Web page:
With the oil spill crisis currently ensuing in the Gulf of Mexico, many more people are starting to think very seriously about the environment. An interactive multimedia performance project that recently debuted at CalArts asked participants to consider how often they are given the chance to hold the fate of Earth's environmental condition in their own hands and then be able to change it instantaneously?
The work utilizes a large fabric controller, which can be manipulated by the audience. Environmental images are projected onto a circular fabric from directly above, while the audience’s movements trigger changes in the sonic and visual landscape, generating and advancing the piece. (See photo gallery and video posted above to view the work in action.)
"The piece explores the individual's role and affect within an ecosystem, and engages audience members to cooperate and to further gain awareness of human impact on the environment," explains Smith. She and co-collaborator Kagaya premiered the piece in CalArts’ Main Gallery in early May before embarking on a two-city tour with the work.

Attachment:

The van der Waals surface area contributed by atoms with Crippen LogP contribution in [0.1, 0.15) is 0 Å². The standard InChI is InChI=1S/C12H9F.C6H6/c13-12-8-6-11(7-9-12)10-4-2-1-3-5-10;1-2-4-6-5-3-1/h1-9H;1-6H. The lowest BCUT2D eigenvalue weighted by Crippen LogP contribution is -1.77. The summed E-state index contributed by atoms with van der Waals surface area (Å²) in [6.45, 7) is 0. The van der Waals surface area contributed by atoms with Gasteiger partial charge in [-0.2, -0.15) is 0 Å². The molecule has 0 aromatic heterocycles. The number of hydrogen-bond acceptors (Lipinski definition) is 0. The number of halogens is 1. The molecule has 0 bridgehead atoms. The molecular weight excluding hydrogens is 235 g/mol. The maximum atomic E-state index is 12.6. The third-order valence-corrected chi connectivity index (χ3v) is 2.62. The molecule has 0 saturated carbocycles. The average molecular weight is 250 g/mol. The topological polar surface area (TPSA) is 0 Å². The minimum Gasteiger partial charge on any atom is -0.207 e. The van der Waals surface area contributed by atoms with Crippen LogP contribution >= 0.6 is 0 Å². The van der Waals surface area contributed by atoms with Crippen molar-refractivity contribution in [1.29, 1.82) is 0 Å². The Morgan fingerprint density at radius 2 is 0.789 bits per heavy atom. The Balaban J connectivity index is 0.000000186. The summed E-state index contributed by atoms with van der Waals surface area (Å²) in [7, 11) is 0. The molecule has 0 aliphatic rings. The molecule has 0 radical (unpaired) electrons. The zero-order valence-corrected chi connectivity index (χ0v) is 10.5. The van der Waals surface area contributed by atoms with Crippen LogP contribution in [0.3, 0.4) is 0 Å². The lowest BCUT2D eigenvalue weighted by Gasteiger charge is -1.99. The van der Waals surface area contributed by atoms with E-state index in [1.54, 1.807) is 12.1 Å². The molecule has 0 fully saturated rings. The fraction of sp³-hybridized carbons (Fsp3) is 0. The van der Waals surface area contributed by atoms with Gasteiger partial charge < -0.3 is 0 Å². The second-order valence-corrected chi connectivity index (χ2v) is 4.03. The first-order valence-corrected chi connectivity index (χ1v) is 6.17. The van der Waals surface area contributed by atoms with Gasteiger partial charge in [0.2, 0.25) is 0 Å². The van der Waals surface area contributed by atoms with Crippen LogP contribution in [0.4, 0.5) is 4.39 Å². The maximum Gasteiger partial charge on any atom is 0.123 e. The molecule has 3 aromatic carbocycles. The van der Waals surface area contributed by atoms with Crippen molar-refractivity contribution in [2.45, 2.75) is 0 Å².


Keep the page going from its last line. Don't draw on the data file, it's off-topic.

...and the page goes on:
"Our idea gives others the opportunity of self-discovery through a global perspective, encapsulated in a fun, portable, audio-visual and interactive environment," adds Kagaya. The duo recently showcased the work at the Megapolis Audio Festival in Baltimore, followed by the Re-New Digital Arts Festival in Copenhagen, Denmark.
UPDATE 6/3/2010: The International Alliance for Women in Music has selected Concert Earth to receive Honorable Mention for the 2010 Ruth Anderson Prize for a new sound installation with electro-acoustic music.